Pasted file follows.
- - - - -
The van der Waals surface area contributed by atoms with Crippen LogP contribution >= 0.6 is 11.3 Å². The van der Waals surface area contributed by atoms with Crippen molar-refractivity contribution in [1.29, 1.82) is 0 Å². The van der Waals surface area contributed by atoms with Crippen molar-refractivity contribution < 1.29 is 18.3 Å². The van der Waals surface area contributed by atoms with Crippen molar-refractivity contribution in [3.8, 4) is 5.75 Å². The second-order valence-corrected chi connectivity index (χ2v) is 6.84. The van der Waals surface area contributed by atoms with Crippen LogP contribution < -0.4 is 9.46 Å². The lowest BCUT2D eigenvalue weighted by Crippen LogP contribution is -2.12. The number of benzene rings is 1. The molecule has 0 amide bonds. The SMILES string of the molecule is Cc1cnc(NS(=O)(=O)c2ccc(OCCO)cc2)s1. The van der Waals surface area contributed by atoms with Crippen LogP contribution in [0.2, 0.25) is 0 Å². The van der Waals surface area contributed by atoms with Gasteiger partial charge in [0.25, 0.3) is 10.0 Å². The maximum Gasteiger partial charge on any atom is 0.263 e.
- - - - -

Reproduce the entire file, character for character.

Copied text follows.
The van der Waals surface area contributed by atoms with Crippen LogP contribution >= 0.6 is 11.3 Å². The van der Waals surface area contributed by atoms with Crippen molar-refractivity contribution in [1.29, 1.82) is 0 Å². The van der Waals surface area contributed by atoms with Crippen molar-refractivity contribution < 1.29 is 18.3 Å². The van der Waals surface area contributed by atoms with Crippen molar-refractivity contribution in [3.8, 4) is 5.75 Å². The second-order valence-corrected chi connectivity index (χ2v) is 6.84. The van der Waals surface area contributed by atoms with Crippen LogP contribution < -0.4 is 9.46 Å². The lowest BCUT2D eigenvalue weighted by Crippen LogP contribution is -2.12. The number of benzene rings is 1. The molecule has 0 amide bonds. The SMILES string of the molecule is Cc1cnc(NS(=O)(=O)c2ccc(OCCO)cc2)s1. The van der Waals surface area contributed by atoms with Crippen LogP contribution in [0.2, 0.25) is 0 Å². The van der Waals surface area contributed by atoms with Gasteiger partial charge in [0.25, 0.3) is 10.0 Å². The maximum Gasteiger partial charge on any atom is 0.263 e.